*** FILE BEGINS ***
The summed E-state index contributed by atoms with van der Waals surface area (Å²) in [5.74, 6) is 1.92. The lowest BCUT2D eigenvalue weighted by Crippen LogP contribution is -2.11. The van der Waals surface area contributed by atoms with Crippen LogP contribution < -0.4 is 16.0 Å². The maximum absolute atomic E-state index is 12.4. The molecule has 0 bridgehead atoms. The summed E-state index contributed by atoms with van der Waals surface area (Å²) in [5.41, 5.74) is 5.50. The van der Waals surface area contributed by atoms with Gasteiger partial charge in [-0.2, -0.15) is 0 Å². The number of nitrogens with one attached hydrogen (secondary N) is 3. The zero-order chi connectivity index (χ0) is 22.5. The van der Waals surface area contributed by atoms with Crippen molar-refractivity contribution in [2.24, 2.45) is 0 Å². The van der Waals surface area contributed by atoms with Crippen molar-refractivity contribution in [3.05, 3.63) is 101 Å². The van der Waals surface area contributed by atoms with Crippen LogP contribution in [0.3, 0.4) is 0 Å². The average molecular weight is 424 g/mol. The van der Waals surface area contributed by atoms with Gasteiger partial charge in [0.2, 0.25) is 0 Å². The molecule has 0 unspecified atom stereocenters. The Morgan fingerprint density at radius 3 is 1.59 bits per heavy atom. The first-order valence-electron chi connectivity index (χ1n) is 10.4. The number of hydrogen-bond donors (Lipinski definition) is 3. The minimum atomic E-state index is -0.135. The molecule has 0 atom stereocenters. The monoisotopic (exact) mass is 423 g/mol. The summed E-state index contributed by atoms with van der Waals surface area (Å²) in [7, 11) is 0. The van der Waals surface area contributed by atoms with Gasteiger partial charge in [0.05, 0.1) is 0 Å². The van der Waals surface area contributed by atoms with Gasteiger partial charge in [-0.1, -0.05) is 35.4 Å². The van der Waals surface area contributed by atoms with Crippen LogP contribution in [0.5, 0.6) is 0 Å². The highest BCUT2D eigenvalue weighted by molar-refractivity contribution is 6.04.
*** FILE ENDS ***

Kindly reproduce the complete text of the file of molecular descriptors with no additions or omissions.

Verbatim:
The summed E-state index contributed by atoms with van der Waals surface area (Å²) in [5.74, 6) is 1.92. The lowest BCUT2D eigenvalue weighted by Crippen LogP contribution is -2.11. The van der Waals surface area contributed by atoms with Crippen LogP contribution < -0.4 is 16.0 Å². The maximum absolute atomic E-state index is 12.4. The molecule has 0 bridgehead atoms. The summed E-state index contributed by atoms with van der Waals surface area (Å²) in [5.41, 5.74) is 5.50. The van der Waals surface area contributed by atoms with Gasteiger partial charge in [-0.2, -0.15) is 0 Å². The number of nitrogens with one attached hydrogen (secondary N) is 3. The zero-order chi connectivity index (χ0) is 22.5. The van der Waals surface area contributed by atoms with Crippen molar-refractivity contribution in [2.24, 2.45) is 0 Å². The van der Waals surface area contributed by atoms with Crippen molar-refractivity contribution in [3.05, 3.63) is 101 Å². The van der Waals surface area contributed by atoms with Crippen LogP contribution in [0.3, 0.4) is 0 Å². The average molecular weight is 424 g/mol. The van der Waals surface area contributed by atoms with Gasteiger partial charge in [0.2, 0.25) is 0 Å². The molecule has 0 unspecified atom stereocenters. The Morgan fingerprint density at radius 3 is 1.59 bits per heavy atom. The first-order valence-electron chi connectivity index (χ1n) is 10.4. The number of hydrogen-bond donors (Lipinski definition) is 3. The minimum atomic E-state index is -0.135. The molecule has 0 atom stereocenters. The monoisotopic (exact) mass is 423 g/mol. The summed E-state index contributed by atoms with van der Waals surface area (Å²) in [7, 11) is 0. The van der Waals surface area contributed by atoms with Gasteiger partial charge in [0.05, 0.1) is 0 Å². The van der Waals surface area contributed by atoms with Gasteiger partial charge in [-0.1, -0.05) is 35.4 Å². The van der Waals surface area contributed by atoms with Crippen LogP contribution in [0.5, 0.6) is 0 Å². The highest BCUT2D eigenvalue weighted by molar-refractivity contribution is 6.04.